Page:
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Avenue of Hope by I Am Kloot

by Jav Rivera

Danny Boyle
I have more to thank director Danny Boyle for than just his films. For decades he has gifted the world with incredible soundtracks. I'll forever be reminded of his film Trainspotting whenever I hear Iggy Pop's song "Lust For Life" because of that energetic, fast-paced introduction to the film.

And back in 2007, he influenced my ears once again. As the ending credits rolled in his amazing sci-fi film Sunshine a song began to play and took hold of me. The song, "Avenue of Hope," by the band I Am Kloot, took every bit of my attention, and for those few minutes I had no awareness of anything around me.

Its stark intro (a Spanish-influenced guitar riff and accompanying piano) filled the theatre, and it seemed those first few notes echoed around the walls. I remember everyone going silent as if the band were playing on stage. Maybe it was just me going deaf to the other sounds; the song had me mesmerized.

L-R: Peter Jobson, John Bramwell, and Andy Hargreaves
I Am Kloot's music has a rich, full band sound despite having only three members: John Bramwell (guitar/vocals), Andy Hargreaves (drums), and Peter Jobson (bass/piano). "Avenue of Hope" has additional musicians: Robert Marsh (trumpet) and Norman McLeod (pedal steel guitar), who add subtle yet powerful depth to the tune.

For me one of the strongest aspects to the song is Bramwell's rough but heartfelt voice. I don't think anyone else's voice could do justice to this song, nor its lyrics. The song feels somewhat simplistic but this could, and should, be interpreted by an orchestra.

[album version]

"Avenue Of Hope" comes from the band's 2005 album "Gods and Monsters." The album is a great listen, and even though "Avenue Of Hope" is the standout track, there are several songs that shouldn't be ignored. As a whole, the album mixes sad tunes with some slightly more upbeat tracks. But every song has an authenticity to it.

"No Direction Home"
"The Stars Look Familiar"
"Hong Kong Lullaby"
"Sand and Glue"
"Dead Men's Cigarettes"
"I Believe"

Interpreting lyrics for any song is best left in the hands of the artist. Only the writer will know for sure what it's about, but trying to guess its meaning is one of the best aspects of art.

For me, "Avenue of Hope" comes across as being about someone who's tired of failing. Maybe it's because of his past choices, but he's exhausted by the idea of trying to control his destiny. By putting it the hands of fate, he can let life dictate the future, and thus losing the inevitable disappointment of consequences. In other words, since life is going to beat you down anyway, you might as well not take responsibility for the results.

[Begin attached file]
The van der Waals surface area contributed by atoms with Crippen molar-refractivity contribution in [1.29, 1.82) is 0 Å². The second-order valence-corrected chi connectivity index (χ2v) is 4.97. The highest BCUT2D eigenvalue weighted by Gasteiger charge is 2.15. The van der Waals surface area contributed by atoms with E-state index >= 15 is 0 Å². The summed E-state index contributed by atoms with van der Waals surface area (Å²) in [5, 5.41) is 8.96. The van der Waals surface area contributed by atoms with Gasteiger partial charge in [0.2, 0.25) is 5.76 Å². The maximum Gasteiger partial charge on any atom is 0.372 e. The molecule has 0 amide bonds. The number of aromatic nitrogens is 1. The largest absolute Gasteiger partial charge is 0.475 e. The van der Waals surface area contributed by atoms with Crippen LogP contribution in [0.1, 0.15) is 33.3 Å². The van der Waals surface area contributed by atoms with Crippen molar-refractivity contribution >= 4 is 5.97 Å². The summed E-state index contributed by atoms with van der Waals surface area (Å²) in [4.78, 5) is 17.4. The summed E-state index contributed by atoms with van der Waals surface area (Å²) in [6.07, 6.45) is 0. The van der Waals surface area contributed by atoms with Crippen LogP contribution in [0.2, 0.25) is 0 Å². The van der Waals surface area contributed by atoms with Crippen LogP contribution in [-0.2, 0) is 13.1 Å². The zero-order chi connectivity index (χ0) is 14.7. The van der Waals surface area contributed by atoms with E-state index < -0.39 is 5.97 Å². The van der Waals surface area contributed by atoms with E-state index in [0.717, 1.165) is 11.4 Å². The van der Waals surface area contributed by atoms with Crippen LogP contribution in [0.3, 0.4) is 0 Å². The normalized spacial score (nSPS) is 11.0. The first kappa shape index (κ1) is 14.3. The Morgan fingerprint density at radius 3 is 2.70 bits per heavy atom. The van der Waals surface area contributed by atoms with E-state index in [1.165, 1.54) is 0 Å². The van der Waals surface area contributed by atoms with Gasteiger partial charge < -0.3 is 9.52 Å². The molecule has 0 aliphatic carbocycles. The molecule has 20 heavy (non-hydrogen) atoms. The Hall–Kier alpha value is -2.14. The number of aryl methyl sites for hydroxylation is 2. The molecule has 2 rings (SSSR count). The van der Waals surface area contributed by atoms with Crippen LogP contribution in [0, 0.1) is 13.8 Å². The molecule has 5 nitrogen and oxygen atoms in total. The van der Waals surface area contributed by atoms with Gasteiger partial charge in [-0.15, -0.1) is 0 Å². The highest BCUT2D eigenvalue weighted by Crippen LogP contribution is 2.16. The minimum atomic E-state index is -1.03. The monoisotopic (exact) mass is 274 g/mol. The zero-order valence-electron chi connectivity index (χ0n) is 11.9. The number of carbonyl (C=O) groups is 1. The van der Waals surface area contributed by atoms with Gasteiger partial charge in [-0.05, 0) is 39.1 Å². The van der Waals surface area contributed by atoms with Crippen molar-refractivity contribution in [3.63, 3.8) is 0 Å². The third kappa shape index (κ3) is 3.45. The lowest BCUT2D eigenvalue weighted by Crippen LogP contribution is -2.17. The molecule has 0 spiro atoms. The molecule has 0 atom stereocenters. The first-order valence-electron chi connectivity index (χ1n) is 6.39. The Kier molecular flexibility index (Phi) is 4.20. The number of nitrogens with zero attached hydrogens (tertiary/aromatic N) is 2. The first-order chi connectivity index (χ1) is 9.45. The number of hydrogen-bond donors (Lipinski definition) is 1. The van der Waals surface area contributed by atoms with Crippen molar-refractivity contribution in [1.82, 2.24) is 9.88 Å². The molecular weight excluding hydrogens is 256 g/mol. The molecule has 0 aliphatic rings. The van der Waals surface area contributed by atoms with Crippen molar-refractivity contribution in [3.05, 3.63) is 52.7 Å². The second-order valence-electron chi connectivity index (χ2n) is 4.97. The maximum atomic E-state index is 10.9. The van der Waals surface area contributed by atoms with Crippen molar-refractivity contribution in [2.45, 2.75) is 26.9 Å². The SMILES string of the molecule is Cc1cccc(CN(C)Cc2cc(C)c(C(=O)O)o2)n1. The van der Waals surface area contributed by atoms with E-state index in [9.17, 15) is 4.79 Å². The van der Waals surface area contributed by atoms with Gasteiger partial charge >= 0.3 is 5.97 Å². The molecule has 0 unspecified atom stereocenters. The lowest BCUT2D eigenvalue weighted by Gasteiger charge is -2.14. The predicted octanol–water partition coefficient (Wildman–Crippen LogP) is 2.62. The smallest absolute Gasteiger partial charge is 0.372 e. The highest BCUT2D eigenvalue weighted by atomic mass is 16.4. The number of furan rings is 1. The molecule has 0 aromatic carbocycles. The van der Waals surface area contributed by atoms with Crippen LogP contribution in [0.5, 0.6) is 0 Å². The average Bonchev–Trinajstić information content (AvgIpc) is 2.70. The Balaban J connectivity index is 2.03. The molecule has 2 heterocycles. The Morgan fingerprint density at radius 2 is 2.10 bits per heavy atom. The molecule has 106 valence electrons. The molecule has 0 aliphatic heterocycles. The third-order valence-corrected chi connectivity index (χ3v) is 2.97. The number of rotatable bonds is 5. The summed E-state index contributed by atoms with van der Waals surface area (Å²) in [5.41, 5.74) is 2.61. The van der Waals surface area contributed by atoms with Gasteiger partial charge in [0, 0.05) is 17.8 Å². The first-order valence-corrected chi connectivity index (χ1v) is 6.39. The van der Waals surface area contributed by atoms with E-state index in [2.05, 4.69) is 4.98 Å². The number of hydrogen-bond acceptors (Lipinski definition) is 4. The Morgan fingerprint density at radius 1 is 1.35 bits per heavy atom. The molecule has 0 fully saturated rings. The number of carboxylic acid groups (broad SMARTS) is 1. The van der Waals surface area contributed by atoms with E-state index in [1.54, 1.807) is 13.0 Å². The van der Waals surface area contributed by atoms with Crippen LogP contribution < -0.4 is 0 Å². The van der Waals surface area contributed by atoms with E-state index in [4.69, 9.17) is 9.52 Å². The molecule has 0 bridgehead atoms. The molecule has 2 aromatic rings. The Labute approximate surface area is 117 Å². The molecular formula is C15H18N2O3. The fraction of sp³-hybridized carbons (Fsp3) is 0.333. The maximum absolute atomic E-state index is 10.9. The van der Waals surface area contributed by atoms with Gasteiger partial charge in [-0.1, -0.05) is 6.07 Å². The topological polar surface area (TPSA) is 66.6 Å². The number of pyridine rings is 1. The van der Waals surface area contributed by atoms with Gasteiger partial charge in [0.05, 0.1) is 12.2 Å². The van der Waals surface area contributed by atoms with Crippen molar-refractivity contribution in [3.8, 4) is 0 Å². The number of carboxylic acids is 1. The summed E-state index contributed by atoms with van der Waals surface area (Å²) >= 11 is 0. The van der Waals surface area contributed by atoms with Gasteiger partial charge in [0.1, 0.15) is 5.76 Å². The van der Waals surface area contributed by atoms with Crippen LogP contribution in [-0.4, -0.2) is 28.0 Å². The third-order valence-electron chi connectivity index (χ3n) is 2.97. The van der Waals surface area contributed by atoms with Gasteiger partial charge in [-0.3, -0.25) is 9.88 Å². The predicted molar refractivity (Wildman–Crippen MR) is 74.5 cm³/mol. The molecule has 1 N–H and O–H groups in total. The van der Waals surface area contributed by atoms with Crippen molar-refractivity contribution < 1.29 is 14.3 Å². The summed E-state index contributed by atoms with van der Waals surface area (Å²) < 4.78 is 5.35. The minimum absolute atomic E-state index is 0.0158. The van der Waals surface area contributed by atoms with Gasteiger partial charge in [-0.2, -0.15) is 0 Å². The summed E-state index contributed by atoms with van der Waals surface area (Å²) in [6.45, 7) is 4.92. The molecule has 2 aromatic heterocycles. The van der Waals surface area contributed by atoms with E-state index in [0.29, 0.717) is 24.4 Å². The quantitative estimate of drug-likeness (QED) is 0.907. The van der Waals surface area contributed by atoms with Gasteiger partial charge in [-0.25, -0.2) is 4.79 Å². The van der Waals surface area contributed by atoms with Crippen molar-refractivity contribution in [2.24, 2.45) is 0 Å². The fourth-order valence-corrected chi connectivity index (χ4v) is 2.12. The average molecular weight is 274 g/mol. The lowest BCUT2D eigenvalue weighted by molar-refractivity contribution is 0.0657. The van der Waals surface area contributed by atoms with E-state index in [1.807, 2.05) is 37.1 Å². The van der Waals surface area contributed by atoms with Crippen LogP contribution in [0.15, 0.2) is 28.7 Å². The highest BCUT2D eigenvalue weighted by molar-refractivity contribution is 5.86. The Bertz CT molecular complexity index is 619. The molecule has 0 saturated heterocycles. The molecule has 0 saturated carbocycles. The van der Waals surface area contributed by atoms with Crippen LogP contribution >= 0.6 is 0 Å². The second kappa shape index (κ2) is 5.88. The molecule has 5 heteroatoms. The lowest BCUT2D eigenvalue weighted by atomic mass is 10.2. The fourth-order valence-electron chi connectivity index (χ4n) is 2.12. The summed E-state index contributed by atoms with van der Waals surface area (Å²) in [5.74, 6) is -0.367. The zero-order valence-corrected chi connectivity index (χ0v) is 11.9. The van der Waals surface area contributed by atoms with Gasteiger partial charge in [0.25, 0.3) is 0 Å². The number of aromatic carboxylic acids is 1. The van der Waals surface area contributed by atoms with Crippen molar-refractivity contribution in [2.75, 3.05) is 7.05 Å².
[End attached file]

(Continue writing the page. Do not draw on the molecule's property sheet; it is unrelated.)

But I could also interpret the lyrics as a desperate call for help. Maybe the author is seeking hope, and  asking someone to help him find it. He sees the world as cold and heartless, and wants to believe that somewhere there's a place where people aren't so cruel to one another.



Avenue of Hope
Written by John Bramwell, Andrew Hargeaves, and Peter Jobson

Along the avenue of hope
The footsteps falter, the fingers grope
And the days stretch out beneath the sun

No one's born, no one dies
No one loves, so no one cries
And we wait to see just what we will become

Don't let me falter, don't let me ride
Don't let the earth in me subside
Let me see just who I will become

You're like the clouds in my home town
You just grow fat and hang around
And your days stretch out beneath the sun

No one's born, no one dies
No one loves, so no one cries
And we wait to see just what we will become

Don't let me borrow, don't let me bring
Don't let me wallow, don't make me sing
Let me see just who I will become

Don't let me falter, don't let me hide
Don't let someone else decide
Just who or what I will become

Don't make them borrow, don't make them bring
Don't let them wallow, don't let them sing
Let them stretch out beneath the sun


A few years ago I Am Kloot released a stripped down version of the song on YouTube, and allows the music and Bramwell's voice to shine even more. The guitar has a somewhat flamenco-style to it and Bramwell sounds like he's become the character in the lyrics. He's not just singing; for that performance, he's become that hopeless (or is he a hopeful) character.

[live acoustic version]

Whether listening to this song for the first time or the 100th time, it seems the sheer power of the words and music never cease to take hold of me. It's one of my favorite tunes of all time and I can't recommend it enough. I Am Kloot have released more albums since and they're all worth checking out as well.

For more information on I Am Kloot visit their official website: www.iamkloot.com

TRIVIA: The album cover for "Gods and Monsters" was created by Jay Ryan (www.thebirdmachine.com), who has done posters and album covers for other artists, including Andrew Bird's "The Mysterious Production of Eggs."